With four legs, four hooves, and the possibility of four shoes, a horse’s limbs may bump, twist, knock, and thump one another at even the slowest gaits. Best-case farriery and protective boots keep injuries to a minimum, but a working vocabulary of the interference problems demonstrated by horses will serve horse owners well.

  • Brushing: grazing one hoof against the inside of the adjacent limb, usually on the pastern or fetlock joint.
  • Cannon interference: similar to brushing but the hoof grazes the limb higher, on the cannon bone; might contribute to formation of splints if severe enough.
  • Crossfiring: a particular affliction of pacers, a hind hoof strikes the opposite foreleg.
  • Forging: hitting the shoe or sole of a front hoof with the toe of the hind hoof on the same side; sometimes called “clicking.”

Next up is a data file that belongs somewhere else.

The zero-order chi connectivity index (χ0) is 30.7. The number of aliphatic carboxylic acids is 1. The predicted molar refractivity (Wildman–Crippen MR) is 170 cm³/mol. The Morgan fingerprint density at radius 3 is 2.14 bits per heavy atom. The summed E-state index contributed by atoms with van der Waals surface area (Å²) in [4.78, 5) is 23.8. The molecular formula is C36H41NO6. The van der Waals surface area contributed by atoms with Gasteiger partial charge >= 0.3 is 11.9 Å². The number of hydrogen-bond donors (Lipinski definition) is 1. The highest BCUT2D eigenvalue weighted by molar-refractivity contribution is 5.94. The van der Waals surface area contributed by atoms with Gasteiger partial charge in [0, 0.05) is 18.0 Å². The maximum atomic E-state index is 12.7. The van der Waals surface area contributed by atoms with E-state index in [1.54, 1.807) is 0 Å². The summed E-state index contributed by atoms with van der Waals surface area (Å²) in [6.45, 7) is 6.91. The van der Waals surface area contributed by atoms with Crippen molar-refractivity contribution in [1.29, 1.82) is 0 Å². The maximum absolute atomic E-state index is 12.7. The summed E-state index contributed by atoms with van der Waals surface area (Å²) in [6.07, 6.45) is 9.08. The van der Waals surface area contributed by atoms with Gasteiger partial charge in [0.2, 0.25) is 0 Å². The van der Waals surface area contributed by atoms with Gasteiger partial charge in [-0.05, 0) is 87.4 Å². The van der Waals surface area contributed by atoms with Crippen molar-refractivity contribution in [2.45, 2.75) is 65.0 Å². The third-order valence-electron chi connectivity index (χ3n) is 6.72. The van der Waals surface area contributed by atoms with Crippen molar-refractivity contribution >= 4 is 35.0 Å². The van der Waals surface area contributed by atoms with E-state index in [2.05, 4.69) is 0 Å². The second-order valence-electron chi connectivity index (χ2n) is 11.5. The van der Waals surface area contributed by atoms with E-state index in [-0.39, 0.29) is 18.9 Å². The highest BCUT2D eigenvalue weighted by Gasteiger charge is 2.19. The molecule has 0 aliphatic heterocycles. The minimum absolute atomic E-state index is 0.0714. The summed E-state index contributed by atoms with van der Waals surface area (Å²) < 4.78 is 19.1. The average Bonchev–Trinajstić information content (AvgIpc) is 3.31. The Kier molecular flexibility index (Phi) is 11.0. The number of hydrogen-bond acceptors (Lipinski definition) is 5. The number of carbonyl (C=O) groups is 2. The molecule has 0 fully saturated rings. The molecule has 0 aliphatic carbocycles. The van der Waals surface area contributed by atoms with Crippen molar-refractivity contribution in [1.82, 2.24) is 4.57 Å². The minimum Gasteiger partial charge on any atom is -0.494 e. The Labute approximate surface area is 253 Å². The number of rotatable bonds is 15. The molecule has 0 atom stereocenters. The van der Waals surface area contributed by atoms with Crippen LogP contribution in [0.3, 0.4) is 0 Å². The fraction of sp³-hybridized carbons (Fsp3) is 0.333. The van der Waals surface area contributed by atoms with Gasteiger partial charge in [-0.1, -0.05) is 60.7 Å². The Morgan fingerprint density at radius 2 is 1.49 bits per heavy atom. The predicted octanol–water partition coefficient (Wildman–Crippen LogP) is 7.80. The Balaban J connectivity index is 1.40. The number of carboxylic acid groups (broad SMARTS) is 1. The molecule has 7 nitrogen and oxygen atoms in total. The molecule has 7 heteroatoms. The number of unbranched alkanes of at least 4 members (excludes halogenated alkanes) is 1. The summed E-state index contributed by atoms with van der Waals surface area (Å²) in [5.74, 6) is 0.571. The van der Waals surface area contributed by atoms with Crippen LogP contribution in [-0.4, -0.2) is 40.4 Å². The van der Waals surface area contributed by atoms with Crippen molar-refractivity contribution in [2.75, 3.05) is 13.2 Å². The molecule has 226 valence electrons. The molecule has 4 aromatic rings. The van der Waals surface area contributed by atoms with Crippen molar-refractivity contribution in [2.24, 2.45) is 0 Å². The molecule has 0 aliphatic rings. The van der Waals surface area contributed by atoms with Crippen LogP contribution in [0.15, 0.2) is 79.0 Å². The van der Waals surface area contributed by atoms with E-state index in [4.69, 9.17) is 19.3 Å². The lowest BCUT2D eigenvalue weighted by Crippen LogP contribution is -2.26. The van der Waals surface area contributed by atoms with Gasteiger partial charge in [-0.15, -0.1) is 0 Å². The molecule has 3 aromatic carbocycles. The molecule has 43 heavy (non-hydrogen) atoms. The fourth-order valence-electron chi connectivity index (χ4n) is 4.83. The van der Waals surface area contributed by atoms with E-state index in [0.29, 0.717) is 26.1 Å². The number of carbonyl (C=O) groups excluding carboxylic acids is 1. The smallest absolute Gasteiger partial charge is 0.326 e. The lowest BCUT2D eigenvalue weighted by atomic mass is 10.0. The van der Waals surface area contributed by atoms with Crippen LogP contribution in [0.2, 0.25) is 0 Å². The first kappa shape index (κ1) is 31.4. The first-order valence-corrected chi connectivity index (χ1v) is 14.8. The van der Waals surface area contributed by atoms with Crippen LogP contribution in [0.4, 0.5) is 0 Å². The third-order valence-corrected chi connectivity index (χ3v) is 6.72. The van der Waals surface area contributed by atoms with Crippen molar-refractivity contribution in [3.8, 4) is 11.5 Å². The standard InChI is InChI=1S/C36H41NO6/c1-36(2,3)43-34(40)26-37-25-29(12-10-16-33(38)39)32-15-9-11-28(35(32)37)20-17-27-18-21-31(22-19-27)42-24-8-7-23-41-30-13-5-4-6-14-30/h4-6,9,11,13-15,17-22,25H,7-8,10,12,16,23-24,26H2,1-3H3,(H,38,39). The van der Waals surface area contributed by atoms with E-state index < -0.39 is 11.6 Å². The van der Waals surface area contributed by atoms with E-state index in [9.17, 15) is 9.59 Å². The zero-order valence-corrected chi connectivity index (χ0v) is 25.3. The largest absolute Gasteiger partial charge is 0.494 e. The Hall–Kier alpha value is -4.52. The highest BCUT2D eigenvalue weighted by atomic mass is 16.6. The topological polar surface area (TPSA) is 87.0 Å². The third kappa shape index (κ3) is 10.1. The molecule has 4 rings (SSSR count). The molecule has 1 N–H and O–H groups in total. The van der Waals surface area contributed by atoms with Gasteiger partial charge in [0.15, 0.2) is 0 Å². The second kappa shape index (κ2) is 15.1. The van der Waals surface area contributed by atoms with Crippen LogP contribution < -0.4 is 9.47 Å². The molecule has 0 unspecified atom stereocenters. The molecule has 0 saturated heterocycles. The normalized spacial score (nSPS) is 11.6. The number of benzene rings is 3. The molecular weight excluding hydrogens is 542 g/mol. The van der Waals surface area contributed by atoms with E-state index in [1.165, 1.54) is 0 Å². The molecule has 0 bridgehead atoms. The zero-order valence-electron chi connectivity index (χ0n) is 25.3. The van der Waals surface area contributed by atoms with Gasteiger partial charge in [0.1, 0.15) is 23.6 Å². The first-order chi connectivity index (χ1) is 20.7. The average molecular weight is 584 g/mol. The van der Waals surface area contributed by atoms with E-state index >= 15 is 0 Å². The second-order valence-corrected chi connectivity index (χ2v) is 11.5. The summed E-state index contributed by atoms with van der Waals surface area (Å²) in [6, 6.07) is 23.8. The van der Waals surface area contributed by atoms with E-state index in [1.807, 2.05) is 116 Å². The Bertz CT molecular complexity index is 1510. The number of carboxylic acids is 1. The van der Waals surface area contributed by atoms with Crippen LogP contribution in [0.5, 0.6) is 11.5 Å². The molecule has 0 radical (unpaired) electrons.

• Grabbing: stepping on the coronary band of the adjacent forelimb or hind limb.
  • Overreaching: knocking any part of the foreleg with a hind toe on the same side.
  • Running down: when the back of the fetlock hits the ground; usually problematic in fast work.
  • Scalping: smacking the coronary band of a hind hoof with the toe of a forefoot as it breaks over.
  • Speedy-cutting: knocking the inside of the hind leg high above the fetlock joint.

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